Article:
In the News

On January 7, the Congressional Budget Office (CBO) released its budget outlook for Fiscal Years 2009-2019. With a sobering prediction that this year's deficit will total $1.2 trillion (without factoring the cost of any new stimulus bill), the report cites what many already know or suspect: the slowdown in economic activity and policy responses to challenges in the housing and financial markets have significantly affected the federal budget. In fact, CBO stated that the U.S. will likely see the "longest and deepest" recession since World War II. While not the next Great Depression, as many Idahoans know, times are tough.

Solutions to this staggering problem are not simple or short term. According to CBO, declines in federal receipts from individual and corporate income taxes will continue, largely due to major losses in asset values. And, any stimulus package will only add to the already skyrocketing deficit. The new deficit numbers indicate that we're faced with the proposition of even more borrowing and going an additional $ 1 trillion in the hole for a new stimulus bill. Can we really spend our way to prosperity, or is it time to stop digging? Will borrowing money from future generations, and shifting it around from one person or group to another, really lead to long-term investment and growth and economic stabilization?

What is needed is a strong dose of fiscal responsibility on the part of Congress, and a realization by all of us that we must control government spending. What can rightly be called "mission creep" across the federal government has led to deficit creep. And, to make matters worse, the urgent need for reduced government spending comes when demands on certain federal programs are growing. Furthermore, we need to consider the much larger problem looming down the road—unmanageable fiscal demands on entitlement programs like Medicare and Social Security over the next 20 years. Solutions are not the stuff of sound bites and will require patience, wisdom, consultation with a broad range of experts and, most of all, support of taxpayers throughout the process.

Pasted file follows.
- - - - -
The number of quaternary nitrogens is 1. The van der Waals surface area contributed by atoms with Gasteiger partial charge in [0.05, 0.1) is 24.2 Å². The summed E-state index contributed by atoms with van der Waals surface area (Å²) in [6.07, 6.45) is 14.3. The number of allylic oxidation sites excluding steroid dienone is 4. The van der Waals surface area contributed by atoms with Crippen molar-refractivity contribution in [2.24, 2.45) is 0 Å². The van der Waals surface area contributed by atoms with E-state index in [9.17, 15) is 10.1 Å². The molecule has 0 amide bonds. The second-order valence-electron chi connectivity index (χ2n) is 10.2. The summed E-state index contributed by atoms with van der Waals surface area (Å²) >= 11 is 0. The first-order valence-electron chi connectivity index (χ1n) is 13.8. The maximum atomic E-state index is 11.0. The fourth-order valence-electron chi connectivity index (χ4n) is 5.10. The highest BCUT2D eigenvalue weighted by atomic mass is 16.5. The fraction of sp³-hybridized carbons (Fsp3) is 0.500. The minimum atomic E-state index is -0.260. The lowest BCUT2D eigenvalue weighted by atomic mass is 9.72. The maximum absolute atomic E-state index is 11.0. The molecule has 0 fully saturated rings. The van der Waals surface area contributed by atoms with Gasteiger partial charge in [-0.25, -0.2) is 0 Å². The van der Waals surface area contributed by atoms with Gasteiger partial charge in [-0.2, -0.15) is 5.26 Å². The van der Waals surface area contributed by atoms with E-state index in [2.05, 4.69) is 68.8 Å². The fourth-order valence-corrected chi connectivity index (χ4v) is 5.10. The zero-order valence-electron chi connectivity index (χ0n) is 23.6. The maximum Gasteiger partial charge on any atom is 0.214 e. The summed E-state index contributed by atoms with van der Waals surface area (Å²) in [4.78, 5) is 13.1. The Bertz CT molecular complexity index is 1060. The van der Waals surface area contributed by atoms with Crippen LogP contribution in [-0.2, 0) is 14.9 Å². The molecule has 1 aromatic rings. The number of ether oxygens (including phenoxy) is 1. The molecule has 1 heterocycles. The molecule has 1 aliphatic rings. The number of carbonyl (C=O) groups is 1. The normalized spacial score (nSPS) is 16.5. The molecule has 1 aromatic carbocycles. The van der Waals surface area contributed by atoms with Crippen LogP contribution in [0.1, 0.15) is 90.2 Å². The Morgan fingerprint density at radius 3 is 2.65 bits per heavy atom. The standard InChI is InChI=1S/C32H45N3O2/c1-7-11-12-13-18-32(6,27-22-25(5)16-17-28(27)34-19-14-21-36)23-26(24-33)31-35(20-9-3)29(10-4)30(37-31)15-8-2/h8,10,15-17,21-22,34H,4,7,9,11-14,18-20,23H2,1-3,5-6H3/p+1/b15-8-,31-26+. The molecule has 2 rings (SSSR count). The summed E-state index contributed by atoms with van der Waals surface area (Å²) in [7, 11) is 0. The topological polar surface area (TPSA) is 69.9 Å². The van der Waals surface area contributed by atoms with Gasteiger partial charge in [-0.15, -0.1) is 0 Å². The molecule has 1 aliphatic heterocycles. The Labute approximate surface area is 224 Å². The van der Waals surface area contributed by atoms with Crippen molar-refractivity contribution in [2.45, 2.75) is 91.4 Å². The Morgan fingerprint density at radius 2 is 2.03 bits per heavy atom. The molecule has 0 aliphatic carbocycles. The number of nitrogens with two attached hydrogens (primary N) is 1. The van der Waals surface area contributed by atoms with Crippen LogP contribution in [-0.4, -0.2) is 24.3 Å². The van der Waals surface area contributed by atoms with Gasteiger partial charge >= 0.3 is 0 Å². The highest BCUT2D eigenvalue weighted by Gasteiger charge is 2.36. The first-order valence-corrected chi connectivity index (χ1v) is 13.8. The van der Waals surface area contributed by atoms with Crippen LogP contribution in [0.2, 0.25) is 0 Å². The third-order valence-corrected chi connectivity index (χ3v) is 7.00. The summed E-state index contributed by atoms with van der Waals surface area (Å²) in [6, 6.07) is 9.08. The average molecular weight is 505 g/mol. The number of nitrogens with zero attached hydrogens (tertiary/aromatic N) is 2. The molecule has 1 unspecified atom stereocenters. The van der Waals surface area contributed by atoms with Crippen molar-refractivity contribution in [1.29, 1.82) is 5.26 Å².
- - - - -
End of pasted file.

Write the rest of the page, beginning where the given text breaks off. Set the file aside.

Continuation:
As a member of both the Senate Finance and Senate Budget Committees, I will be reviewing the upcoming economic stimulus package in coming weeks and the federal budget when it is released later this winter. While not yet complete, the economic stimulus package under consideration in Congress right now is threatening to become an avalanche of special funding, much of which is unrelated to stimulating our economy as a whole. Additionally, news about the much-heralded package of tax breaks looks to be somewhat overblown: indications are that much of the package will include refundable tax credits to those who pay no taxes in the first place, which are, technically, tax outlays (spending), not tax cuts. I will continue to press my colleagues to craft legislation that controls entitlement spending, maintains the tax relief and incentives that have benefited the vast majority of individuals and small businesses over the past eight years and updates and streamlines costly procedures, rules and regulations across federal agencies. Congress has the "power of the purse," and the purse is large. We must focus our immediate attention on the $1.2 trillion gaping hole in that purse that needs mending.

My priorities remain unchanged: Congress must be frugal with hard-earned taxpayer dollars. In the long term, the United States benefits from policies that support steady, sustainable economic growth for individuals and businesses, strong and highly-responsive national security and healthy families and communities. I welcome and encourage your input as Congress reviews the economic stimulus package and the federal budget in the coming weeks and months.

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